Over the last 10 to 20 years, particularly in the West, there has been a growing awareness of our need to change the way we live, or face an increasingly poor outlook for our environment. Phrases like “eco-friendly”, “climate change”, “recycling” and “alternative energy” are now familiar to everyone.
The global problems affecting our planet can all seem overwhelming and can lead to a sense of powerlessness and apathy. However, there are many simple, ordinary things that we can all do locally to ensure a better quality community for the future, such as recycling more of our rubbish, reducing wastage, and minimising our contribution to pollution. We can also make choices about influencing global problems, too. For instance, we can buy Fair Trade produce to help ordinary people in the developing world, we can buy recycled products to help make recycling cost-effective, and we can lobby our councillors and MPs about these wider issues.
This is what Local Agenda 21 is all about: act local and think global. If all of us acted responsibly locally, global problems would be reduced, if not eliminated. The concept of Local Agenda 21 really began in 1987 at a meeting of world leaders in Norway, where they agreed that the way forward for the planet was to adopt policies of “sustainable development”. In other words, the kind of development that meets our present needs without compromising the ability of future generations to do the same. This probably seems like simple common sense, but such policies have been far from common in most western European countries. Later, at the Rio Earth Summit in 1992, these ideas were further developed under the term Local Agenda 21, recognising the need to work out local agendas (ways of doing things) for sustainable living into the 21st century. Each country represented was urged to develop an LA21 strategy with the agenda set by the community itself rather than by central or local government, as ownership of any initiatives by society at large is most likely to be successful.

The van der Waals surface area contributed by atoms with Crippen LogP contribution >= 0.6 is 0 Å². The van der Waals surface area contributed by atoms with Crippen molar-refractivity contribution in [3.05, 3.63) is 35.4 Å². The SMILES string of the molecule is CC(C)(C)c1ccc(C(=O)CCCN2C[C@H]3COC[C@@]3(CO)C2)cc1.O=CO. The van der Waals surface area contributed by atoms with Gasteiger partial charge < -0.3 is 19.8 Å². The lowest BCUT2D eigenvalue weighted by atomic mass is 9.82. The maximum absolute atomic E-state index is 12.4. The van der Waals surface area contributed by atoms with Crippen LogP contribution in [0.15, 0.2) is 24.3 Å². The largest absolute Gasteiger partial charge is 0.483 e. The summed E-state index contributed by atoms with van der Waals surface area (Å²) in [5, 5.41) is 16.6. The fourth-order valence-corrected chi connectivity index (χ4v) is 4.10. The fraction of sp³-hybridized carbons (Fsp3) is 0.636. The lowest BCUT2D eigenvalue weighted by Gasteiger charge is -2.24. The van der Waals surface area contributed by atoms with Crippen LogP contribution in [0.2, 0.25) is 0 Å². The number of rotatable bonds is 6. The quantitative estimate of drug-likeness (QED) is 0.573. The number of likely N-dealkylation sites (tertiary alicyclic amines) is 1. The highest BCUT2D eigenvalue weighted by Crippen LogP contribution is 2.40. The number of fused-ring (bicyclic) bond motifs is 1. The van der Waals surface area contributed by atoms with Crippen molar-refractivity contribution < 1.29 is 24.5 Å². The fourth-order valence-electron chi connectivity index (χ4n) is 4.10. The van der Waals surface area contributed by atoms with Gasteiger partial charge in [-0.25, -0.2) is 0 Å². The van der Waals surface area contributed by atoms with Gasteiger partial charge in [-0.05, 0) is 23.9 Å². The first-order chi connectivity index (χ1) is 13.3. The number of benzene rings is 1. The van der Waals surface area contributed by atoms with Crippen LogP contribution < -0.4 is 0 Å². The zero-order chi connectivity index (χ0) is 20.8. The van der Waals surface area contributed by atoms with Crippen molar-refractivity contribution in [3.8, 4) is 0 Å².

- A vibrant social and commercial life centred on the High Street
- An attractive place to live and work, integrating new building harmoniously with the old and historic
- A resilient, inclusive and caring community with a warm heart
- A strong, self-reliant local economy moving towards greater self-sufficiency in food and energy production
- A town less dominated by the car, giving higher priority to pedestrians and cyclists with better public transport - buses and re-opened rail and canal links
- A community with high quality services in health care and education
- Zero carbon homes that are well-insulated and energy efficient
- A town that lives sustainably, creatively and productively, making full use of its resources, both human and environmental.